It must say something about a Tim Burton “Alice in Wonderland” that the normal part (i.e., the story set in the real world) is more intriguing than the phantasmagorical Wonderland.
Burton and screenwriter Linda Woolverton have fashioned this version of Lewis Carroll’s oft-explored literary classic as a kind of sequel: a sequel to a movie we never actually saw. Alice, played by Mia Wasikowska, is not a little girl but an 18-year-old, scheduled for an arranged marriage to a foppish aristocrat.
At the betrothal party, she spots a white rabbit, which disappears down a hole. You know what happens next: Alice falls into the hole and enters Wonderland.
All through the film (which is in 3-D at many theaters), we are reminded that she visited Wonderland once before in her youth. Perhaps that visit was chronicled in one of Lewis Carroll’s tales or perhaps the 1951 Disney film.
Burton’s movie invents a new story for Alice to endure as she makes her way through Wonderland: Seems she will be required to slay the Jabberwocky (a creature called the Jabberwock in Carroll’s “Through the Looking-Glass”), the only way to free Wonderland from the decapitating impulses of the nasty Red Queen (Helena Bonham Carter).
The Mad Hatter (Johnny Depp in full psychedelic mode) is elevated to near co-star status, which makes a certain dramatic sense but also might just be because Johnny Depp plays the role.
I suppose this new plot was conceived because the episodic nature of the original just won’t fly in a movie these days. Purists will likely resist the forceful storyline intruding on Alice’s goofy adventures — I know I did.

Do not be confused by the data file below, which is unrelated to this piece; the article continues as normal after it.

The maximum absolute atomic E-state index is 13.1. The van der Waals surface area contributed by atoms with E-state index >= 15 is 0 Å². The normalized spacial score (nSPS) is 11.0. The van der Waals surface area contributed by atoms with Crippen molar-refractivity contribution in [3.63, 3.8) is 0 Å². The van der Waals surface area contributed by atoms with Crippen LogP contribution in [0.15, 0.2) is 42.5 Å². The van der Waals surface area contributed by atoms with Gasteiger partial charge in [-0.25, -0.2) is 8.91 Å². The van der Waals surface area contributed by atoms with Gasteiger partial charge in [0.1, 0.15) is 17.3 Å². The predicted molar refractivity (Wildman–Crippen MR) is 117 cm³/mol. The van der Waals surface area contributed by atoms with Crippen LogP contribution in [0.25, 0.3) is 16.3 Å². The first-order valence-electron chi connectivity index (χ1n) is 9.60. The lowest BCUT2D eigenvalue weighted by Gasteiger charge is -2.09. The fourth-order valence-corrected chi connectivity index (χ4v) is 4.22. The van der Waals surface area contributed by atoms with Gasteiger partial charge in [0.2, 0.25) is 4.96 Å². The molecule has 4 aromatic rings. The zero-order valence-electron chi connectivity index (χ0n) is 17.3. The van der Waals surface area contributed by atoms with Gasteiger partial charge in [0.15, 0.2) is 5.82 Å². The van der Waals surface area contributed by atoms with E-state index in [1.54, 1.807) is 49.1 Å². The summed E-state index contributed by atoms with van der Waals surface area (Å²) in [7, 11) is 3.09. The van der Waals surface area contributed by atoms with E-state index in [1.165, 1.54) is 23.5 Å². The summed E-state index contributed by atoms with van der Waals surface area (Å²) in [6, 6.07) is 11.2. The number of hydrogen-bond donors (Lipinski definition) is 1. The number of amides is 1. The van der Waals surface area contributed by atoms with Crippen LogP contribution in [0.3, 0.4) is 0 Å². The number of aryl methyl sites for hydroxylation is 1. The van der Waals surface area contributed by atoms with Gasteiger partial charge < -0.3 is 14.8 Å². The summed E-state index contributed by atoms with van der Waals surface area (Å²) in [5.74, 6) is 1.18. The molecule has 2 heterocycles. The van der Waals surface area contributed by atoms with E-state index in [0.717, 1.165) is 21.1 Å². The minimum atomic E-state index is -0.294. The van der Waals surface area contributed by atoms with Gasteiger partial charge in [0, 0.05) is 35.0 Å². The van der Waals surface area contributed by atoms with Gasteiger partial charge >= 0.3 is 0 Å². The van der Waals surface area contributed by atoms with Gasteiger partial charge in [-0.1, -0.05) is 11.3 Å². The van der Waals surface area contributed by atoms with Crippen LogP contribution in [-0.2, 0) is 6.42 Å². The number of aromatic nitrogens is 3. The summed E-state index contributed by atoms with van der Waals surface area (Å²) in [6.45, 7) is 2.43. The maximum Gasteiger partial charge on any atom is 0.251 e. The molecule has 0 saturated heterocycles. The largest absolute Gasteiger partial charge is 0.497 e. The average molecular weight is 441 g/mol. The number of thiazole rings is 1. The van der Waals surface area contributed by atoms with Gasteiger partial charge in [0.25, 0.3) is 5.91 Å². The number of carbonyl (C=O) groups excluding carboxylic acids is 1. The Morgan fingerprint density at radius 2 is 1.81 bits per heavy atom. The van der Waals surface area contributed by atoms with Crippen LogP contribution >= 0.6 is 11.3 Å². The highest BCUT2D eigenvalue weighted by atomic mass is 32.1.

However, there is quite a bit to enjoy about this zany exercise. The section about Alice’s threatened marriage to a hopeless dope is splendid, a wonderful little tale of a rebellious girl.
Wonderland looks as you suspect Tim Burton sees it: all curlicue tree limbs and dark skies and sad-eyed creatures. Some of Lewis Carroll’s menagerie are here, and some are not (Humpty Dumpty is a no-show, for instance).
Coming off best are the Cheshire Cat (voiced by Stephen Fry) and the Caterpillar (voiced by Alan Rickman); funniest are Tweedledee and Tweedledum (both voiced by Matt Lucas), who come across as bulbous little scamps.
Among the recognizably human, Helen Bonham Carter gives a deliciously wicked performance, which almost makes you forget at times that her head has been digitally enhanced so that it balloons out over the rest of her body.
Crispin Glover does his weirdie bit as the Knave of Hearts and Anne Hathaway flitters about at the White Queen.
About halfway through all this, Burton’s characteristic storytelling handicaps kick in, and the best you can do is just look at the screen and appreciate the design.
It can be reasonably expected that kids will be thrilled/unsettled by the movie, as they always have been, by various versions of “Alice in Wonderland.”
It’s worth noting, however, that in creating a linear, logical plot, Burton &Co. have gone against the glorious illogic that runs through so many scenes in the original. There’s something a little bit wrong about an “Alice” that makes sense.